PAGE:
Sole Proprietorships - Owned and run by one individual and where there is no legal distinction between the owner and the business. They are inexpensive to form, easy to dissolve and generally have no tax aspects, since profits and losses of the business are simply part of the owner's personal income and the company is disregarded for tax purposes all profits and all losses accrue to the owner. All assets of the business are owned by the proprietor and all debts of the business are the proprietors.
Partnerships - are also relatively inexpensive to form. Partnerships are formed by two or more persons or any business entity who make an agreement to share profits and losses. Each partner has joint and several liabilities to the partnership which means any particular partner can be liable to pay entire debts of the partnership irrespective of the extent of participation in Profit and Losses or capital contribution into the partnership. Taxation is more complex, but the partnership itself pays no taxes; it is only required to file an informational return to the government to report what the profits and losses of the partnership were and how these were allocated to the partners. A partnership ceases to exist in case of the death or bankruptcy of a partner or when they decide to terminate the partnership.
Limited Liability Companies or LLCs – Such type of entities are highly flexible, and can be used for a various types of nature of business. The members (equivalent to shareholders or partners) can, but need not, have limited liability; can, but need not have, managers (equivalent to directors and officers) and can elect to be taxed either as corporations, or as partners (if they have two or more members) or be disregarded for tax purposes like a sole proprietorship. Depending on state law, an LLC can have the same limited liability for members as a corporation, or have some members with limited liability and some without limited liability or no limited liability for any members. Unlike corporations, some States require that their LLC's designate a date in the future at which the LLC will automatically dissolve. Some States also require that if a member dies, goes bankrupt or meets some other calamity the remaining members of the company must either dissolve or vote to continue.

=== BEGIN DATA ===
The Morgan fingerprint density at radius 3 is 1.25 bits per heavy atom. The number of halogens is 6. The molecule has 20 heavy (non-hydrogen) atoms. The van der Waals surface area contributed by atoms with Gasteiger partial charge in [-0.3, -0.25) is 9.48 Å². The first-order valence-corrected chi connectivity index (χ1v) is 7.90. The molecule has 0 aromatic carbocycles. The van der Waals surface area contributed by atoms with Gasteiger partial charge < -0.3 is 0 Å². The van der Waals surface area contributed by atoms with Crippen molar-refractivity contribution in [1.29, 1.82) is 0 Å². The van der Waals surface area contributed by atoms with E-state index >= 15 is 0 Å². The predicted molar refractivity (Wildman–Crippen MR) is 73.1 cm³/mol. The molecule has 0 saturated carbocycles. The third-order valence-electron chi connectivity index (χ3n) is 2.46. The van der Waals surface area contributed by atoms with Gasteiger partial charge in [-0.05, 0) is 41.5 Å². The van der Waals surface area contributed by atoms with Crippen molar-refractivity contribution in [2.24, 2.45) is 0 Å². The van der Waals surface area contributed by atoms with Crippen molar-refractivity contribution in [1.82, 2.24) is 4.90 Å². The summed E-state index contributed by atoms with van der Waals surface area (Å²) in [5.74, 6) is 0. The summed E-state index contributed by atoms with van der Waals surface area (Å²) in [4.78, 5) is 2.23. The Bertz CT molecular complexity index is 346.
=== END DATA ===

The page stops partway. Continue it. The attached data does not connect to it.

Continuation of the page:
Corporations - In comparison to the above two, corporation are more complex. By forming a corporation a NEW legal entity is created which is separate from its owners. Therefore, its life is independent of the life of shareholders. Depending on state law, a corporation can be owned by just one person and have just one director and officer. The shareholders elect directors to set the policies of the corporation and represent their interests. The directors appoint the officers of the corporation to manage day to day operations. Corporations are legally required to follow more formalities than any of the other entities, including annual meetings of the shareholders and directors, as well as board approval of most significant acts by the corporation. Taxation of corporations is much more complex.
A small business tax return is needed for any business that is considered a separate entity (such as a Partnership, Corporation, S Corporation or Limited Liability Company (LLC).
Our Business Tax Return Package includes All relevant forms, including (but not limited to): Forms 1065, 1120 and 1120-S.